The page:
Fall Tree Care: Plants to Avoid Pruning in Fall


Fall is an ideal time to tend to your landscape. Raking and disposing of leaves and plant debris can help to reduce the presence of disease pathogens and insects, while increasing the aesthetic beauty of the property. Tree and shrub pruning is a common practice during this period. However, while some plants benefit from fall pruning, it can be detrimental to others. The following examines what plants to avoid pruning during fall, and some recommended practices for when pruning is required.

What Plants Should Not Be Pruned?

1.) Trees and Shrubs That Bloom in Spring

Many plants form their flower buds in summer and fall. Some notable examples include azaleas, camellias, dogwoods, flowering quince, forsythia, lilac, loropetalum, pieris, rhododendrons, saucer and star magnolia, serviceberry, spirea, viburnum, wintering jasmine, as well as several species of cherry, crabapple, peach, and pear.

Pruning these plants in fall can help to maintain their shape and vigor, but it will also reduce the number of flowers available to bloom the following spring. The recommended period for pruning these plants is in late spring or early summer, just after the blooming period has ceased.

2.) Plants That Display Flowers or Fruit in Winter

Various plants produce fruit or flowers during winter. Some of the more common examples include beauty berry, Christmas rose, cotoneaster, cyclamen, lenten roses, multiple species of holly, nandina, snowdrops, wintergreen, and witch hazel. Pruning these plants in fall will result in the majority of the buds being removed. This will inhibit the plants from presenting a full winter display.

 3.) Select Varieties of Hydrangeas

Certain hydrangeas require a particular approach to pruning. Macrophylla and quercifolia hydrangea species establish their blooms on old wood. To avoid compromising their floral display in spring, these species of hydrangea should be pruned in mid-summer. Pruning these hydrangeas in spring or fall will result in the removal of the old wood, and the burgeoning flower buds. Panniculata and arborecens hydrangeas produce flowers on new wood. As such, they should be pruned in spring or fall.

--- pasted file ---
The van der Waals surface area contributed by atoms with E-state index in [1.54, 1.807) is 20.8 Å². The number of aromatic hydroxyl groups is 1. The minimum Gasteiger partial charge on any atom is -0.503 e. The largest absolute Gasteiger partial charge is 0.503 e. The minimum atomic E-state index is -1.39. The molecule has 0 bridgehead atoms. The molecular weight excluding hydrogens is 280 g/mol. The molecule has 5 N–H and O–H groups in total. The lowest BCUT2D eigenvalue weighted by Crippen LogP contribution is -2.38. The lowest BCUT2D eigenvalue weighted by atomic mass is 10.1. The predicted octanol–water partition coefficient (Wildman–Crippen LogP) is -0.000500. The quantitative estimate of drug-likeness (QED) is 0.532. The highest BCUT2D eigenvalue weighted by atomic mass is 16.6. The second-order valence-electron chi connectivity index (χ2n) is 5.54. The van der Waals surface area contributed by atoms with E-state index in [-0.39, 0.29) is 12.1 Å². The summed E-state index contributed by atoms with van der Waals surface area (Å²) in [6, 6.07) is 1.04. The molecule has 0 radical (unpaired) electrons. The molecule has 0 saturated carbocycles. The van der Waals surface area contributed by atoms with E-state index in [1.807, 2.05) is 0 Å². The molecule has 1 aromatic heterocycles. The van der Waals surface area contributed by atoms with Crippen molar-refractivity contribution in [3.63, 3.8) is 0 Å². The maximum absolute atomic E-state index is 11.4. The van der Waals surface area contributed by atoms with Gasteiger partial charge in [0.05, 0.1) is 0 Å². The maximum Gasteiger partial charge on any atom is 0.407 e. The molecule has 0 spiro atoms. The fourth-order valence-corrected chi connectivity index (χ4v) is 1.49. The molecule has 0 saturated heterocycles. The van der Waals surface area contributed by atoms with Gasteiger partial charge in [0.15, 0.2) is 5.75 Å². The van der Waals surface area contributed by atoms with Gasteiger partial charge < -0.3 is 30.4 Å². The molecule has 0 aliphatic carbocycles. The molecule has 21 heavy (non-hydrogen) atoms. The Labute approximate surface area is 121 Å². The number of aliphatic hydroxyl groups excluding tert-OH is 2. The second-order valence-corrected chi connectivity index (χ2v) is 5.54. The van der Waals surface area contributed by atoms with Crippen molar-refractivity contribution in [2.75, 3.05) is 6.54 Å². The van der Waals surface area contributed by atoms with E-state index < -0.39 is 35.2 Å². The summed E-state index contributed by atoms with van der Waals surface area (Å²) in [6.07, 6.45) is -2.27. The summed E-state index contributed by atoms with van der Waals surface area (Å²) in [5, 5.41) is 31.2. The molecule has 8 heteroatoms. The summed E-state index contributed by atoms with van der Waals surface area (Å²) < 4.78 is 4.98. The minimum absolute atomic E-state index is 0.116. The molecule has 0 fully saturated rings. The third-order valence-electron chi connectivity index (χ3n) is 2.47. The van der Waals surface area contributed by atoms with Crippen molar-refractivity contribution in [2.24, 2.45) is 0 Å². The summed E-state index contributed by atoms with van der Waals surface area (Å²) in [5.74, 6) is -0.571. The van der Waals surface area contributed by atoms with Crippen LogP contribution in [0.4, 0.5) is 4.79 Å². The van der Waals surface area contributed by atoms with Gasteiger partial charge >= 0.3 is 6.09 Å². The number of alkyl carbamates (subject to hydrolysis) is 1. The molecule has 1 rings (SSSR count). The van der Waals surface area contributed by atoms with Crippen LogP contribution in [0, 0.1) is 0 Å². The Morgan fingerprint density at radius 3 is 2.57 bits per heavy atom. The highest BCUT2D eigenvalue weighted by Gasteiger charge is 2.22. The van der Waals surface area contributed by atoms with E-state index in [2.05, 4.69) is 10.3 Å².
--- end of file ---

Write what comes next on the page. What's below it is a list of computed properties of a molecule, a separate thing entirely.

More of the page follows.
When Pruning Is Necessary, Be Wary of Frost Damage

Regardless of the season, sometimes plants require pruning, particularly if they are overgrown, or contain hazardous branches. While pruning can rectify these issues, if performed prior to late October, it may also encourage plants to produce new growth. As the tender growth develops, it can be damaged by sudden frosts, which occur as temperatures plummet. Delaying pruning until plants have entered dormancy will reduce this risk. Plants that are in danger of collapsing – especially large trees – should be promptly felled.

Plants That Benefit from Fall Pruning

Fall pruning can be beneficial to many perennials. These include bearded isis, beebalm, blackberry lily, blanket flower, bronze fennel, catmint, columbine, corydalis, crocosmia, daylily, golden marguerite, goldenstar, ground clematis, hardy begonia, helianthus, hollyhock mallow, Japanese anemone, ligularia, lilyleaf ladybell, masterwort, meadow rue, mountain bluet, painted daisy, penstemon, peony, perennial sunflower, phlox, plume poppy, salvia, sneezeweed, solomon’s seal, veronica, wild indigo, false indigo, and yarrow. Angel’s trumpet, the ‘Annabelle’, ‘Limelight’, and ‘PG’ hydrangea cultivars, butterfly bush, cape plumbago, glossy abelia, junipers, poplar, spruce, sumacs, Bradford and Callory pears, chaste tree, crepe myrtle, gardenia, goldenrain tree, hibiscus, roses, and pomegranate may also be pruned during fall.

General Pruning Recommendations

  • Avoid pruning in cool, damp conditions. Many disease pathogens thrive in these conditions, and can readily infect plants that have been recently pruned.
  • Employ proper pruning techniques. This will allow plants to compartmentalize the wounds created during the pruning process. Avoid slicing into the bark ridge, or the branch bark collar. Target dead or dying branches first. Then, remove any epicormic sprouts that have formed, while thinning out the center of the crown.
  • When pruning a diseased plant, ensure that pruning equipment is sanitized between each cut. Use a solution composed of nine parts water and one part bleach. Dry tools after disinfecting them.

Photo courtesy of RHS Wisley Garden Surrey UK CC-by-SA 3.0